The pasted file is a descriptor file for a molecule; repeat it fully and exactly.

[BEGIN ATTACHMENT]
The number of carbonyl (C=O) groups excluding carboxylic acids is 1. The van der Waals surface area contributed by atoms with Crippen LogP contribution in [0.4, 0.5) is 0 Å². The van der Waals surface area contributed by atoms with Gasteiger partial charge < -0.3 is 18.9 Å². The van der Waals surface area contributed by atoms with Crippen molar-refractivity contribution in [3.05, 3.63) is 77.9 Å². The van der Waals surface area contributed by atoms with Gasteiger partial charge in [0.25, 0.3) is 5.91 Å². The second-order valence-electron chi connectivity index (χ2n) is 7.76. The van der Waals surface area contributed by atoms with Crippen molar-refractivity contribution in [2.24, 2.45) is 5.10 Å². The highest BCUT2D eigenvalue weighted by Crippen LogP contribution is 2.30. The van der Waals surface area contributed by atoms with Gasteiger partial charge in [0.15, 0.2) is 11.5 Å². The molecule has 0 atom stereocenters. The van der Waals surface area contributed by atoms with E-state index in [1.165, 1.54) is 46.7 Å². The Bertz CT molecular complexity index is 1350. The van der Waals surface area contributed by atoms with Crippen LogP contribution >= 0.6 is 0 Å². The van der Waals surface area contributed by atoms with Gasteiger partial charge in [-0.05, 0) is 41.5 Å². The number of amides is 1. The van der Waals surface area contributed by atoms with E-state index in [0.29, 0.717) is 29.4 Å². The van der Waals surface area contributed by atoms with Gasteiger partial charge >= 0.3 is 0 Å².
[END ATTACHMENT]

The number of carbonyl (C=O) groups excluding carboxylic acids is 1. The van der Waals surface area contributed by atoms with Crippen LogP contribution in [0.4, 0.5) is 0 Å². The van der Waals surface area contributed by atoms with Gasteiger partial charge < -0.3 is 18.9 Å². The van der Waals surface area contributed by atoms with Crippen molar-refractivity contribution in [3.05, 3.63) is 77.9 Å². The van der Waals surface area contributed by atoms with Gasteiger partial charge in [0.25, 0.3) is 5.91 Å². The second-order valence-electron chi connectivity index (χ2n) is 7.76. The van der Waals surface area contributed by atoms with Crippen molar-refractivity contribution in [2.24, 2.45) is 5.10 Å². The highest BCUT2D eigenvalue weighted by Crippen LogP contribution is 2.30. The van der Waals surface area contributed by atoms with Gasteiger partial charge in [0.15, 0.2) is 11.5 Å². The molecule has 0 atom stereocenters. The van der Waals surface area contributed by atoms with E-state index in [1.165, 1.54) is 46.7 Å². The Bertz CT molecular complexity index is 1350. The van der Waals surface area contributed by atoms with Crippen LogP contribution >= 0.6 is 0 Å². The van der Waals surface area contributed by atoms with Gasteiger partial charge in [-0.05, 0) is 41.5 Å². The number of amides is 1. The van der Waals surface area contributed by atoms with E-state index in [0.29, 0.717) is 29.4 Å². The van der Waals surface area contributed by atoms with Gasteiger partial charge >= 0.3 is 0 Å².